Building Bridges

  • August 16, 2010
  • Posted by Christie Propst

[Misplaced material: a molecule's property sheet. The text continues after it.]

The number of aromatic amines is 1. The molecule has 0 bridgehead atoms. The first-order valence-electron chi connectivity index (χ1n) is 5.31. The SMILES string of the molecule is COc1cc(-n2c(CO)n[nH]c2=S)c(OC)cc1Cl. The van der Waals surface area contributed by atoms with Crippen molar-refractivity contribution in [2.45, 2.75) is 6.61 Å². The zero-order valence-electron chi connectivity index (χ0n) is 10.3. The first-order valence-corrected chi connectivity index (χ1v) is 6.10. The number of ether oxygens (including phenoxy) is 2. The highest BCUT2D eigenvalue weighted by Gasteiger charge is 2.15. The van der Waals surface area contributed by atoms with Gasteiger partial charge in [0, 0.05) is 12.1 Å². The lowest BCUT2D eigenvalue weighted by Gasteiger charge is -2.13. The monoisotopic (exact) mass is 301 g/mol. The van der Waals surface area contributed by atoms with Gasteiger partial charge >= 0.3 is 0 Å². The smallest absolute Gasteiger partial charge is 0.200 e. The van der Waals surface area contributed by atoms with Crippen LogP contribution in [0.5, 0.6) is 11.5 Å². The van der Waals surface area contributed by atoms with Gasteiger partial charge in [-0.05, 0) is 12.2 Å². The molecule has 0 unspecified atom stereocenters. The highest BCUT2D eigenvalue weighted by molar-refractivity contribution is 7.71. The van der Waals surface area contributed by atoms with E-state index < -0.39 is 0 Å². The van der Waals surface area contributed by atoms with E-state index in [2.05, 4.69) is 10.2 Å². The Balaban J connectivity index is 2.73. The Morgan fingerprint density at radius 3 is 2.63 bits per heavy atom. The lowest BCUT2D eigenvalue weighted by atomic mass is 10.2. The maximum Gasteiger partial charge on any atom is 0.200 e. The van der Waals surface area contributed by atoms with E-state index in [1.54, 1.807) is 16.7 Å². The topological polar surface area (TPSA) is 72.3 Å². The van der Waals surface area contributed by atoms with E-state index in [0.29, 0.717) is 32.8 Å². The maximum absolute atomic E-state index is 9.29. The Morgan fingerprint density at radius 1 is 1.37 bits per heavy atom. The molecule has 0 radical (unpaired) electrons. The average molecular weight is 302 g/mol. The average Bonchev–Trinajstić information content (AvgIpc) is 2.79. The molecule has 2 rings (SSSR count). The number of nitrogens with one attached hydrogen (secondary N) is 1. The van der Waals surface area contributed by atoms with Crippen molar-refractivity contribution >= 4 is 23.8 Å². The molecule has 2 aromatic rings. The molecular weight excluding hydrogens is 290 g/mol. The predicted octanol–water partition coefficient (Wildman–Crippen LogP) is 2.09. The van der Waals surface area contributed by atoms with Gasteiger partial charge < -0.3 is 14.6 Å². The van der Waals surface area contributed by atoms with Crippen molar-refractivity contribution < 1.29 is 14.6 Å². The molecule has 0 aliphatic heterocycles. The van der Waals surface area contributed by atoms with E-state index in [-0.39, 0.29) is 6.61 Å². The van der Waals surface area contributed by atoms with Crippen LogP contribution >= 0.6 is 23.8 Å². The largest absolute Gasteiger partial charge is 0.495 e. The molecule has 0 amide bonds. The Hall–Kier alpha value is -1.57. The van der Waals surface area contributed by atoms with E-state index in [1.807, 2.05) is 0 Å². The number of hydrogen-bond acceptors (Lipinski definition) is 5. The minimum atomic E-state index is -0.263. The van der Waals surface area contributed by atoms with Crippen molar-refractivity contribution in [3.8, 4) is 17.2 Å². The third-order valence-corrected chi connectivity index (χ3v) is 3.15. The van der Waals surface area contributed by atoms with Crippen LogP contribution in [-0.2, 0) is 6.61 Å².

I didn’t know what to expect when I got dropped off in Montana with a few things and no place to live. I had recently sold my car to buy everything I thought I needed to work and practically live in the wilderness. What was I thinking accepting a job that involved me backpacking (of which I had no experience) in a state I had never been to (and was on the opposite side of the country)? After convincing my family that I would in fact not fall off a mountain or get eaten by a bear I realized that I didn’t quite know what I was getting into. After the first hitch of rain, cold, and unbelievably sore muscles I was certain that I had made a mistake. This wasn’t quite the experience I had in mind. I was miserable and cold and my crewmates felt the same way. We all stood around the fire we had managed to keep going in the rain and then running to our tents to sleep in way too many layers and wake up and put on the same pair of wet carhartts in the morning. Being from Texas I wasn’t used to the terrain or temperature, nor was I prepared. Luckily our crew leader, so brave and strong, somehow kept us going. Hitch number two was full of excitement. We had to hike in 7 miles and figure out how to cross a river waist deep, rapid, and freezing. Watching two of our pack animals get swept away, then our crew leader go downstream we all faced a dilemma. How do we get across safely? Well, we figured it out and after taking the rest of the day to dry out our tents, clothes, sleeping bags, and such we decided to call it a night. It has been two and a half months since we started and 15 miles of trail is now cut and cleared of hundred of downed trees, 3 puncheons have been built (why don’t they just call them bridges?), and 70 feet of turnpikes have been added to the trail. Our crew has had it’s ups and downs, surprises, and our fair share of cake. Delicious dutch oven cake. We finished the trail this past week and ended the hitch with a greoup slumber party under one big tarp. It poured rain that night and the crew found it fitting that we began and ended the project with rain, and then hail! We are all happy to be moving on… to dynamite! This has turned out to be more than just a job. It has been a welcome change, it has been challenging, and quite the adventure.


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